Delphi KeyDown and ASCII Codes

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Posted by webmaster Guido on September 15, 2004 at 18:59:32:

In Reply to: ASCII Codes :S posted by Joey p12386 on September 12, 2004 at 00:45:35:

: I'm using the application event component and the OnMessage event of it. The code i am using is:

: if (Msg.message = WM_KEYDOWN) then
: ShowMessage(Chr(Msg.wParam));

: But why does this give me all my chars in UPPERCASE letters? I don't have Caps Lock on but yet i still get passed the ASCII Codes for the captials :S Why does this happen??

: Thanks ;)

: Joey ^__^

Let's look at the complete code for an Application OnMessage event handler:

procedure TForm1.AppMessage(var Msg: TMsg; var Handled: Boolean);
  if (Msg.message = WM_KEYDOWN) then

Msg.wParam does not contain an ASCII code, it contains Windows' *virtual key code*. If you convert this to a character, using the Delphi Chr() function, you get an uppercase letter even if a lowercase key is pressed.

So how can you see the difference an uppercase/lowercase letter or maybe an ALT+Key combination? That info is in another part of the Msg parameter that you receive, in Msg.lParam.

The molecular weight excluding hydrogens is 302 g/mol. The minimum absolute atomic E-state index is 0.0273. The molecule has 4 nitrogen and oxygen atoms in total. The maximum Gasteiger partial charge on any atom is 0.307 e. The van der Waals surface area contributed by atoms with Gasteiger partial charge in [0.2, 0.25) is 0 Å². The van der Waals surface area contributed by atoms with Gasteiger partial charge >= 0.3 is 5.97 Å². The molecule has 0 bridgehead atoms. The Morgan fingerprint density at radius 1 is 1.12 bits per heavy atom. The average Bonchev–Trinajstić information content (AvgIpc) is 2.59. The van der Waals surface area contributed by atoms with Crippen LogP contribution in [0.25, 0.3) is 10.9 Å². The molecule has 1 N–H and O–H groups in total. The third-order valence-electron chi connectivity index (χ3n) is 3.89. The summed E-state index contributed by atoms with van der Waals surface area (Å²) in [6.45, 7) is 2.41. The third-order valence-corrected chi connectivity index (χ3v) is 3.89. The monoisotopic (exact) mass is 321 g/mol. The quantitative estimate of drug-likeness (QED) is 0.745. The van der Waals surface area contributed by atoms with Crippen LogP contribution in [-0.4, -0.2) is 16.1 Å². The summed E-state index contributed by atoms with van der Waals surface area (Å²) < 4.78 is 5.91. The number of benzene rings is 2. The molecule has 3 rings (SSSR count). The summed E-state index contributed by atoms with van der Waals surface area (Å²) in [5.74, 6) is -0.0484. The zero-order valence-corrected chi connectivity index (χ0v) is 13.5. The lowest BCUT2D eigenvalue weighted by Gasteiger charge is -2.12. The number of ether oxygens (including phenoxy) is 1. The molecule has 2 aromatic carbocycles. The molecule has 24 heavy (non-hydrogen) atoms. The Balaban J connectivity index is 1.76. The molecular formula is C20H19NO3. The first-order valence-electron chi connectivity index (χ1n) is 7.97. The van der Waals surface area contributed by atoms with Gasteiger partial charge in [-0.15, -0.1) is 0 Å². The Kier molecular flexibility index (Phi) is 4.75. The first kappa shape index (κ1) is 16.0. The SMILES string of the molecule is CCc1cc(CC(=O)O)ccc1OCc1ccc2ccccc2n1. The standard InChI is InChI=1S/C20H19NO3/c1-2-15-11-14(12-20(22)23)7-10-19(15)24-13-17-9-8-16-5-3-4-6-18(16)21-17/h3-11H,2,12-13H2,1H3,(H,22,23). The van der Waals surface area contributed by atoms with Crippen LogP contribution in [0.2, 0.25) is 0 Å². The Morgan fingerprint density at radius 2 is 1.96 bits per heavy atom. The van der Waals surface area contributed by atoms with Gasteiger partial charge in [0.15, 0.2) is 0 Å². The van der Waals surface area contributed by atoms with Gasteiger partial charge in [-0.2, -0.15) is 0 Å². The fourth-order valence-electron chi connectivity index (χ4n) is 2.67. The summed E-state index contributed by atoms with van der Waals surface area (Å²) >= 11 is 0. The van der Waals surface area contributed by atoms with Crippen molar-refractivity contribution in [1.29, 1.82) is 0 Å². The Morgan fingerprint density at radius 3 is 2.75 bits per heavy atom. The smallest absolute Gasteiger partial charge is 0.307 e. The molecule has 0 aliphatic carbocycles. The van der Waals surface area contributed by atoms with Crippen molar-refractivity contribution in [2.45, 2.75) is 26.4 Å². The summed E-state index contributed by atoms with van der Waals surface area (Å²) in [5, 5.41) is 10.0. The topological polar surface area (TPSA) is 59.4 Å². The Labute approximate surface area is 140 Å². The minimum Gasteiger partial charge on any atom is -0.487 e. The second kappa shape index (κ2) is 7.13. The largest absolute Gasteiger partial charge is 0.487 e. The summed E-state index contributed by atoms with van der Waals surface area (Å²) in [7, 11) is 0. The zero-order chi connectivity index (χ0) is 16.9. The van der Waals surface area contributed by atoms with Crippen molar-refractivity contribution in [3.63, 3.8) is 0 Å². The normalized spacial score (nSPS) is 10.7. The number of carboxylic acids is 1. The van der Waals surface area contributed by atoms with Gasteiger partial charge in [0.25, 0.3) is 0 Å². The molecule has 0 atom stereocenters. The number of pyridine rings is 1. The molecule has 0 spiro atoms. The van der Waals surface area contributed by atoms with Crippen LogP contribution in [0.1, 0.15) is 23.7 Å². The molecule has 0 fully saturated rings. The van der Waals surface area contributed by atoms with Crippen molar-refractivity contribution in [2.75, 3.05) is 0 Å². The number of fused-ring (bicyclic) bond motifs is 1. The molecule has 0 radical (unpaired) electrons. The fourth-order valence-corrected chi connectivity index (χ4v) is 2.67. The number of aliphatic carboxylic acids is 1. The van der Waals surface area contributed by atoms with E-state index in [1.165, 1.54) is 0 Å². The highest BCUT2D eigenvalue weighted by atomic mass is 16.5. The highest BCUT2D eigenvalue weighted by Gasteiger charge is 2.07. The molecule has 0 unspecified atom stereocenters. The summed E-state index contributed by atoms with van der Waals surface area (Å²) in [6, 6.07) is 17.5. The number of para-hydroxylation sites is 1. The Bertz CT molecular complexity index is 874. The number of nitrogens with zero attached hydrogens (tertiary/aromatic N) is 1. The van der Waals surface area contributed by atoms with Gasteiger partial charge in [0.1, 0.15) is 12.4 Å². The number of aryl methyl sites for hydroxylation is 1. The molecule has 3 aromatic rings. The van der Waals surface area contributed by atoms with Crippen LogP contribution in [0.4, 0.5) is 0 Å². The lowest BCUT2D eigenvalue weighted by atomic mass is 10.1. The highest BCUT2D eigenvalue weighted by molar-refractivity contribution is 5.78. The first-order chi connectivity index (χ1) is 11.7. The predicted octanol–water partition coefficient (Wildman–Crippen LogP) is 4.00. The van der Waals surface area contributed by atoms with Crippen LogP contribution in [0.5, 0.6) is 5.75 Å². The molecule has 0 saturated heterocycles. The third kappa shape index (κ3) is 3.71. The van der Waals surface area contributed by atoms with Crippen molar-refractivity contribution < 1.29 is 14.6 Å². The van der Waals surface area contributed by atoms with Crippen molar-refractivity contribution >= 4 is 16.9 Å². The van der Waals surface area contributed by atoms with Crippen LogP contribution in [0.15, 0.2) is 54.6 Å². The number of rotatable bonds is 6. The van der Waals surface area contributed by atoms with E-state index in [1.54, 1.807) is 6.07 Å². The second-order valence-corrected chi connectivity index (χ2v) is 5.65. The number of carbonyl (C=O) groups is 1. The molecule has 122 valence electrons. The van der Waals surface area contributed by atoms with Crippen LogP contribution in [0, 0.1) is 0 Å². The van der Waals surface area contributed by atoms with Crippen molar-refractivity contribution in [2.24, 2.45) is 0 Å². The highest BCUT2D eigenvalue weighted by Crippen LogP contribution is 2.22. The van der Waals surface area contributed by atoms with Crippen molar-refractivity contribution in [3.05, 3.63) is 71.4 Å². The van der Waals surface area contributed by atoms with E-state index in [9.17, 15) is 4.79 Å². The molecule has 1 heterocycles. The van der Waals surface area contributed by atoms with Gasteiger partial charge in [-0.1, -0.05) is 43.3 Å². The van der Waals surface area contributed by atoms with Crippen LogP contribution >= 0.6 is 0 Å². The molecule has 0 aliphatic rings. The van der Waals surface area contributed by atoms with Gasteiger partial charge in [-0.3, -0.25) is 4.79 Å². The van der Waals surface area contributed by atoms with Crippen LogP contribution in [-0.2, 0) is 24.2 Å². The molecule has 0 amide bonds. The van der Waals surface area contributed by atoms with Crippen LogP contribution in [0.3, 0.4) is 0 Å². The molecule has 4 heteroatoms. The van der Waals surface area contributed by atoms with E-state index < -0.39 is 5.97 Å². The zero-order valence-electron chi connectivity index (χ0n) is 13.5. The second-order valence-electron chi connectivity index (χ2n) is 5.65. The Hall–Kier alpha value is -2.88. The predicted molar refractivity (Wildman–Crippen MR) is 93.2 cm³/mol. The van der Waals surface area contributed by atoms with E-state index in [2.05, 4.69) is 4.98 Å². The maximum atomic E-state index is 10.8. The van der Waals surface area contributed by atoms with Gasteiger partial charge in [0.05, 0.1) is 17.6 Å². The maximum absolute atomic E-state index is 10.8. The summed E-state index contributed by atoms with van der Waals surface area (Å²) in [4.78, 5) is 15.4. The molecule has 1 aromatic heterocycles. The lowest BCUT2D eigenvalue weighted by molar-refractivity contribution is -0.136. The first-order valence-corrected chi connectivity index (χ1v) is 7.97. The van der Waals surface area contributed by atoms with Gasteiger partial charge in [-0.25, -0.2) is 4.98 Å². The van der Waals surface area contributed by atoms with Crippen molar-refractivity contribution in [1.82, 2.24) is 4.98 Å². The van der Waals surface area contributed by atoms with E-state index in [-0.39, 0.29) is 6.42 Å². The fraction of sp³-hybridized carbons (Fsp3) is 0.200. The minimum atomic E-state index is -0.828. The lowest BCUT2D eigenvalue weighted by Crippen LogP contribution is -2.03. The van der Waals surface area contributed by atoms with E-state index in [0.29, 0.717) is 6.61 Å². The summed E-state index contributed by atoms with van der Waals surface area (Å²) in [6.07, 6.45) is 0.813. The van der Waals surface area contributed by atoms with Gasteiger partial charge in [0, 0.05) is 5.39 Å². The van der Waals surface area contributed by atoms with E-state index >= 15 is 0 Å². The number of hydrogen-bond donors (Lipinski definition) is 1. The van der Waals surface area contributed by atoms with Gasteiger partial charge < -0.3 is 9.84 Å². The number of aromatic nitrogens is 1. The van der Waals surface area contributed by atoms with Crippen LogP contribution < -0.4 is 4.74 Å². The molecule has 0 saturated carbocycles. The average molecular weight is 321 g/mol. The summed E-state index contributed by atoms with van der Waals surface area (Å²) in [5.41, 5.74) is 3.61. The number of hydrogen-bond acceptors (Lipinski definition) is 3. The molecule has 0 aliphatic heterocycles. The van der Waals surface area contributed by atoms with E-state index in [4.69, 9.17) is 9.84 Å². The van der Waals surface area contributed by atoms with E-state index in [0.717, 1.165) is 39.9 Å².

According to the Windows API helpfile, in the case of a WM_KEYDOWN message, lParam is a 32 bit number with the following meaning:

Bits 0-15: specifies the repeat count.
Bits 16-23: specifies the scan code.
Bits 24 and higher: see the help files.

The info that you need, is in bits 16 to 23 of Msg.lParam.

This show clearly what a great job Delphi does, in hiding all this complicated stuff for you ;-)
Look at the code below, for the OnKeyDown event of a Delphi component (Edit1 in this case). Also here, parameter "Key" contains the virtual key code, not the ASCII code:

procedure TForm1.Edit1KeyDown(Sender: TObject; var Key: Word;
  Shift: TShiftState);
  ShowMessage(Chr(Key)); // shows uppercase letter

In this example, you can easily distinguish between upper- and lowercase by looking at variable "Shift" (see the Delphi Help).

webmaster Guido

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